After a dance week of occasional ups and all too many downs, Mark Morris came to the rescue with a program of three works previously unseen in New York, one a world premiere. The venue was his own elegant and spacious building practically opposite BAM, his habitual stomping ground, and the three new works were Read More
Okay, dance people, buckle up–March is going to be a bumpy month. It’s a modern-dance invasion. (Paul Taylor’s come and gone; everyone else is on his/her way.) Start figuring out your priorities now … next week will be too late.
To begin with: You’re going to be spending a lot of time at the Joyce. Read More
Why do so many of us still go obsessively to the New York City Ballet? Not, alas, to see Balanchine danced fully and expressively; it happens on occasion, but not nearly often enough. Not, certainly, for the procession of new works—“novelties,” as they’re called in the ballet business—that crop up every season and, with a Read More
Bard College’s adventurous and ambitious SummerScape season, this year featuring the music of Elgar, opened with a program by the Doug Varone company. There was a provocative new piece, set to Elgar’s famous cello concerto, but in a version with piano rather than orchestra accompaniment, which makes it a very different piece of music—narrower and Read More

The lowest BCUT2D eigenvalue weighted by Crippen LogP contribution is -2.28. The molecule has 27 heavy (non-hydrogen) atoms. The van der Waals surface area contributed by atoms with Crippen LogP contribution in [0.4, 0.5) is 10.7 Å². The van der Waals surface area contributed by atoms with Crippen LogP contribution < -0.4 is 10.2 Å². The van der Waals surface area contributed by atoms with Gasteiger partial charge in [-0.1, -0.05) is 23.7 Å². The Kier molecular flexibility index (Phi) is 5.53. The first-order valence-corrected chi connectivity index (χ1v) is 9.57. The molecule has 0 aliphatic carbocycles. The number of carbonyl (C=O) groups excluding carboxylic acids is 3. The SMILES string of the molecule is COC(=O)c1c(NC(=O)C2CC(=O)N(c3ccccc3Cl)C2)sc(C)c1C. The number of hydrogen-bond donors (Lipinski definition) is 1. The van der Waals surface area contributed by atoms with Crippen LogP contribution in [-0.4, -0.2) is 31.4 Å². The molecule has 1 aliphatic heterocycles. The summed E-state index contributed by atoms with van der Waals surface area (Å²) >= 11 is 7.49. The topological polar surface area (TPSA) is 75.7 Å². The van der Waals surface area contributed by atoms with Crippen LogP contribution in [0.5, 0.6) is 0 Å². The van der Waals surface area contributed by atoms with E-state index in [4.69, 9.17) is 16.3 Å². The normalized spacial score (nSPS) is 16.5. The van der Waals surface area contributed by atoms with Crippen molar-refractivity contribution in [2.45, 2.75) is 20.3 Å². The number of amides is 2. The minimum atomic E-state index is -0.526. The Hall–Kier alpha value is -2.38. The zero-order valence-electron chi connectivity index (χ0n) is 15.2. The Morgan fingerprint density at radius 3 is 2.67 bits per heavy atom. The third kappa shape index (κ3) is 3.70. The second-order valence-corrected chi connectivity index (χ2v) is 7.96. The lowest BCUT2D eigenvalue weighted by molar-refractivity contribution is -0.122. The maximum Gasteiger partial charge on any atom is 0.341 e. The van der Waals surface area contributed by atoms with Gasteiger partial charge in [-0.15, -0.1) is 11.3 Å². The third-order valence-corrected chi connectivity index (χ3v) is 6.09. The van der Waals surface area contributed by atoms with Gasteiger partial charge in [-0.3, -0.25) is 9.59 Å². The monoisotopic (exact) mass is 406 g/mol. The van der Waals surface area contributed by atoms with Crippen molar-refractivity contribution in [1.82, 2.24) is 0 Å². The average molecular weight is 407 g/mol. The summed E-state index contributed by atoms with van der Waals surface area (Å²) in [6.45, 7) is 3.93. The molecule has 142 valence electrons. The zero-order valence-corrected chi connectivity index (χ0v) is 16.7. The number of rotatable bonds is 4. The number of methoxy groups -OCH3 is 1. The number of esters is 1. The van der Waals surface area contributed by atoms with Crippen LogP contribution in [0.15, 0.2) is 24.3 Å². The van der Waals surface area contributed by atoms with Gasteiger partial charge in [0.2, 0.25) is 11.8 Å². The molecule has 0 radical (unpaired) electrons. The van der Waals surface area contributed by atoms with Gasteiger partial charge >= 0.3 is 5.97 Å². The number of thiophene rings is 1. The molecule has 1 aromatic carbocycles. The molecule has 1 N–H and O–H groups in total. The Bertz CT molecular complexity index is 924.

It’s always fascinating—and sometimes a little disquieting—when two first-rate critics violently disagree. A jarring example: the response to Doug Varone’s Dense Terrain last week at B.A.M.
Alastair Macaulay (The Times) calls it a “numbingly tedious and relentlessly earnest show…. Not one moment here is fresh.” And more of the same.
Tobi Tobias (Bloomberg) Read More
Doug Varone’s Castles is the best new dance piece I’ve seen in a long time. I watched it, with growing admiration, on three consecutive nights. It brings together, distilled and heightened, the qualities Varone is generally known for-the physical excitement, the depth of feeling, the implication of story (but what story?). And Castles perfectly suits Read More
It’s not just City Ballet and American Ballet Theatre that keep dance lovers and dance critics hopping through May and June. In the past weeks we’ve also had the popular Hubbard Street Dance Chicago at the Joyce and the interesting Doug Varone & Dancers at Symphony Space. Both groups have strong and committed dancers, but Read More
Another December, another Alvin Ailey season. How many ways can a guy find to say the same thing yet another time: terrific dancing, stunted repertory. The success of the Ailey company is one of the great ongoing stories in American dance. What explains it? A major part of the answer certainly lies in the company’s Read More